Gender

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Kim Simplis Barrow and Reema Carmona participated in the subregional consultation organized by UN agencies and partners in Barbados for the adaptation of the Global Strategy to the context of the Caribbean (EWEC:LAC)

BRIDGETOWN, Barbados, Jun 04 2017 – The wife of Belize’s Prime Minister, Kim Simplis Barrow, and the First Lady of Trinidad and Tobago, Reema Carmona, have expressed support for the regionalization of the United Nations’ Secretary General Global Strategy for Women’s, Children’s and Adolescent’s Health 2016-2030. The Global Strategy seeks to end the preventable deaths and achieve health and well-being of women, children and adolescents; and expand enabling environments for this population to thrive.

“This meeting is timely and necessary,” said Carmona during her participation in the consultation organized by the Regional Coordinating Mechanism for the adaptation of the Global Strategy for Women’s, Children’s and Adolescents’ Health to the Latin American and Caribbean context. The Mechanism is composed of the Inter-American Development Bank (IADB), World Bank, United Nations Children’s Fund (UNICEF), United Nations Population Fund (UNFPA), Pan American Health Organization/ World Health Organization (PAHO / WHO) and United Nations Secretariat for HIV/AIDS (UNAIDS).

Representatives from ministries of health, civil society organizations, academia and UN agencies from 18 countries and territories in the Caribbean participated in the sub regional consultation, which took place on June 1 and 2, 2017 in Barbados.

Carmona highlighted her commitment to the 2030 Sustainable Development Agenda and to the Global Strategy that is aligned with that agenda. “This strategy is an imperative if we want to leave no one behind,” she said. “I may not be a health expert, but my training as an economist reminds me that a healthy population, including that of its women and children, translates handsomely on the economies of scale of any progressive Nations”, the First Lady of Trinidad and Tobago said.

Carmona touched on a number of issues to considerate in the adaptation of the Global Strategy. Among them, she mentioned the need to establish more Hospice Care, “that are accessible to everyone regardless of geography, status or financial standing”. She also mentioned the urgency for more agile drug approval processes that could follow prescribed international standards, following the example of the Bahamas. “This would not only save time, but also money to governments and the availability of drugs would decrease patient morbidity and mortality, easing the suffering of our loved ones”, she added. Carmona remarked the need to create a more motivated, productive workforce and healthier citizens to prevent NCDs, as well as to engage children and adolescents in their own care and well-being by empowering them to be advocates against childhood obesity; and to use social media as a way of reaching the young generation and petition for legislative reform to eradicate child marriage.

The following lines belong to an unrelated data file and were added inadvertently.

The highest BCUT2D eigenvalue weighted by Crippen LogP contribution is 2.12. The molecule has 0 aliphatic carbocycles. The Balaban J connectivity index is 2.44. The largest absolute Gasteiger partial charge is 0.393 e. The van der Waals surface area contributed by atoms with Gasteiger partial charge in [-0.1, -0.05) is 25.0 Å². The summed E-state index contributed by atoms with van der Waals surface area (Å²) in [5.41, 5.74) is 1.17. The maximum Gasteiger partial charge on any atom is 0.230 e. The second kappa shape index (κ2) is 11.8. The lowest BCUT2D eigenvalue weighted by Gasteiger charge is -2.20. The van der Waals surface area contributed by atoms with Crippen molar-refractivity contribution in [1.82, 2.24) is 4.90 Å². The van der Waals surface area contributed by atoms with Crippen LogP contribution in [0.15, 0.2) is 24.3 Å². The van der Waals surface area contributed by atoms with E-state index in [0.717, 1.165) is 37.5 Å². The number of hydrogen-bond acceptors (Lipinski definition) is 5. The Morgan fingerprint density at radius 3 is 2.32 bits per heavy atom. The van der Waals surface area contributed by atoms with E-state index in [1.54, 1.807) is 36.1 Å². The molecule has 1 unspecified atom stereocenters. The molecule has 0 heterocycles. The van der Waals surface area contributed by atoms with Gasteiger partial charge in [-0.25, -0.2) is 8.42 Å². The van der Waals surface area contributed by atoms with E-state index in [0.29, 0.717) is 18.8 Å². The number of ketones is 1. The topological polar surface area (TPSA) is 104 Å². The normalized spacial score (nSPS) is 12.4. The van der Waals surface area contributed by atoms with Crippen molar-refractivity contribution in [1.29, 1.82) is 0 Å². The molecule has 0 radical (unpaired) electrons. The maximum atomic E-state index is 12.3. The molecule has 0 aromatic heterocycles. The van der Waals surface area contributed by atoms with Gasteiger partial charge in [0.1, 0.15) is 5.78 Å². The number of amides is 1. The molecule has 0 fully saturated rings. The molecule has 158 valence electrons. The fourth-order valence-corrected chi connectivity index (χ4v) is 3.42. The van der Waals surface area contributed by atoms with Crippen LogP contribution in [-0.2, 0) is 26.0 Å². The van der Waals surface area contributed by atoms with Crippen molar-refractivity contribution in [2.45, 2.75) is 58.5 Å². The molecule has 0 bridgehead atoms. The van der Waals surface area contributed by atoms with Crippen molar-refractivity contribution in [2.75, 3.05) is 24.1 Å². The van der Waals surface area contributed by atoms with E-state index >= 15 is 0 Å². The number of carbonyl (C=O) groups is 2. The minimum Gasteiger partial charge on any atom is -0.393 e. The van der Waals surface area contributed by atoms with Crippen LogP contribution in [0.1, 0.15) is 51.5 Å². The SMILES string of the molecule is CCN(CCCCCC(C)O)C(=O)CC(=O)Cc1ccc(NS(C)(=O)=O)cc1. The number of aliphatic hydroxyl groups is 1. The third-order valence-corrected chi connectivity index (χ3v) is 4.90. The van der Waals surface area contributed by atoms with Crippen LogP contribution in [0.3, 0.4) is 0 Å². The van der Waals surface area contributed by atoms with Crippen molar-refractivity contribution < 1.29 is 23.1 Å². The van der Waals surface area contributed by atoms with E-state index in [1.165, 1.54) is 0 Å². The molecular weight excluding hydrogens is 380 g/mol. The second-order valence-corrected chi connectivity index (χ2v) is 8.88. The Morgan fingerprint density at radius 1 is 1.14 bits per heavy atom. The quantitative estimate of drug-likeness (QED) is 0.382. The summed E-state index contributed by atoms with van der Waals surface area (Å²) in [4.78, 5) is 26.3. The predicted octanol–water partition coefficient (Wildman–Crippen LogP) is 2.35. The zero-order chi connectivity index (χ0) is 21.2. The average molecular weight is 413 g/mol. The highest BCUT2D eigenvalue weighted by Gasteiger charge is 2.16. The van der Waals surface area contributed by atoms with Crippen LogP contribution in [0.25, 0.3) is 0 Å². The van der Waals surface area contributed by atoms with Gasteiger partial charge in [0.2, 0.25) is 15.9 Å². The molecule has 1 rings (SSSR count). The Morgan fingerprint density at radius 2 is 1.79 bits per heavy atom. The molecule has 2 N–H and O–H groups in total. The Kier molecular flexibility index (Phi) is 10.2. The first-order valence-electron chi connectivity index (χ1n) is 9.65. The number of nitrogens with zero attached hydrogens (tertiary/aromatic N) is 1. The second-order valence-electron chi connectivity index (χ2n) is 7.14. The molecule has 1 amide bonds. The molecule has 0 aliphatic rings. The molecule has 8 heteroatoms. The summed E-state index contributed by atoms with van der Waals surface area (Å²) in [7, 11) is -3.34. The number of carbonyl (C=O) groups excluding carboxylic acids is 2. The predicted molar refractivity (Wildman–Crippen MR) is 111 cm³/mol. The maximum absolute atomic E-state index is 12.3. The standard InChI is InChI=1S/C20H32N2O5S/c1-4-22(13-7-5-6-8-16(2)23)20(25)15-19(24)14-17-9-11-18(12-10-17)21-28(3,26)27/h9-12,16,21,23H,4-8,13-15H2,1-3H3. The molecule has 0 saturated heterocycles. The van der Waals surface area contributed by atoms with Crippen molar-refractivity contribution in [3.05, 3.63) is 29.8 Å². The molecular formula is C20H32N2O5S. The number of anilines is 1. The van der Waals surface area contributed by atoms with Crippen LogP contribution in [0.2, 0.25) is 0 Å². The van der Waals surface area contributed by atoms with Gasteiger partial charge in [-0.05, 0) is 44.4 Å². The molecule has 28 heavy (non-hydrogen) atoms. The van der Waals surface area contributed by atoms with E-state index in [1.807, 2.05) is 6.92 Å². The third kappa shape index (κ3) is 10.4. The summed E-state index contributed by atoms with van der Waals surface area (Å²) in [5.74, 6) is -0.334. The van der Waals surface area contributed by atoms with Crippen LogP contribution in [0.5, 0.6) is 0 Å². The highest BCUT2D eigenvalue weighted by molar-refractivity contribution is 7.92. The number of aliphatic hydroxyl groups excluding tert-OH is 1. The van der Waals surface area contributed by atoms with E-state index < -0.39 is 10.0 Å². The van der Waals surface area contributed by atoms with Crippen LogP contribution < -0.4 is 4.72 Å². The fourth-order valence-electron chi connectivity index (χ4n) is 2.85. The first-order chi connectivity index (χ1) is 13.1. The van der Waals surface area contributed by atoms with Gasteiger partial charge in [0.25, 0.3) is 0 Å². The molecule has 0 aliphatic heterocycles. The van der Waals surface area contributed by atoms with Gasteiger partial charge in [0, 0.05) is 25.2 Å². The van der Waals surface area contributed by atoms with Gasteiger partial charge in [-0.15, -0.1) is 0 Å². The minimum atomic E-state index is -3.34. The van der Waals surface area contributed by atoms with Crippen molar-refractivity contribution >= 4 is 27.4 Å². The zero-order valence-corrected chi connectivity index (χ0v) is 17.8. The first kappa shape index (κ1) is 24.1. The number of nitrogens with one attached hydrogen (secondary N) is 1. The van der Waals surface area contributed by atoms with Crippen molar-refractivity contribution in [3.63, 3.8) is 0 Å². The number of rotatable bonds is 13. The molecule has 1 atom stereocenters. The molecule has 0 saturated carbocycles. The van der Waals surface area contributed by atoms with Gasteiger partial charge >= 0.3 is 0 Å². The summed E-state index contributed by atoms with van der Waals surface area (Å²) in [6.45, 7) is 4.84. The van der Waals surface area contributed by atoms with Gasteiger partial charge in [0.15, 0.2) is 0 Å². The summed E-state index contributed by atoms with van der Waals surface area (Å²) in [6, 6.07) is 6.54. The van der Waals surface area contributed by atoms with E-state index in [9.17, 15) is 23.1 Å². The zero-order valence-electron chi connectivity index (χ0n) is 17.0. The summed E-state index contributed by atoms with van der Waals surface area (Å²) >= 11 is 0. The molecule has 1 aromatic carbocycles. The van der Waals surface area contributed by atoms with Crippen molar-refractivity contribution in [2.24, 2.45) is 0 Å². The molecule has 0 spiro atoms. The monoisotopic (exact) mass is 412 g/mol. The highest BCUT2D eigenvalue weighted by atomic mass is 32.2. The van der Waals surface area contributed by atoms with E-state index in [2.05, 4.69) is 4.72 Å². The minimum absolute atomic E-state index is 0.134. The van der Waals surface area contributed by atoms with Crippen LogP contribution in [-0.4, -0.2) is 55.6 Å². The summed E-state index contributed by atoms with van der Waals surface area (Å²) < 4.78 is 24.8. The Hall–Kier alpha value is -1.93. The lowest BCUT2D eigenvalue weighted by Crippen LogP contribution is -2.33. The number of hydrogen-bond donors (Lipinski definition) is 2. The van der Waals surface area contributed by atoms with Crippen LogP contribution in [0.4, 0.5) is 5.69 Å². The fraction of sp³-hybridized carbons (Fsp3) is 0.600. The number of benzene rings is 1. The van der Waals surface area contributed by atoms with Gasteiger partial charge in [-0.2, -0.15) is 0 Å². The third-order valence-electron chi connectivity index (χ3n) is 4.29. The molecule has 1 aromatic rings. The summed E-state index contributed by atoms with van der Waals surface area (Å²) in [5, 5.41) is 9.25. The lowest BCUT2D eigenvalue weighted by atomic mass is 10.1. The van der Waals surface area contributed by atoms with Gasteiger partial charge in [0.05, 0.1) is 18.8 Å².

The Global Strategy builds on the UN initiative “Every Woman, Every Child”, which a group of Caribbean First Ladies, including Carmona and Simplis Barrow, have worked for the past two years to make a reality. Its sub regional adaptation, “Every Caribbean Woman, Every Caribbean Child”, has provided a platform for advocacy and action on key social determinants that negatively influence the health and development of countries.

Simplis Barrow considered that the new Global Strategy is in line with Every Caribbean Woman, Every Caribbean Child, and described the subregional consultation as an opportunity to chart the way forward in line with the priorities, policies and development agendas of the subregion.

The wife of the Prime Minister of Belize, who also serves as a Special Envoy for Women and Children, indicated that reducing adolescent pregnancy, cervical cancer, HIV, eliminating mother-to-child transmission of HIV, child marriage and human trafficking are among these priorities. “Too many women, children and adolescents have little or no access to essential and quality health and education services,” she said, and added, “they are constantly facing violence and discrimination; they cannot fully participate in society.”

The new Global Strategy also places adolescents at the center. In the Caribbean, there are approximately 1.6 million adolescents. Half of them are women and it is estimated that 20 percent of women in the Caribbean have had at least one child by the age of 19.

“The investments we make today in the health and well-being of our women, children and adolescents will help us to build more peaceful, sustainable and inclusive societies for future generations,” said Simplis Barrow. For this, she indicated, “we must ensure that we pursue a coordinated, solidarity-based, financially sustainable and partnership approach.”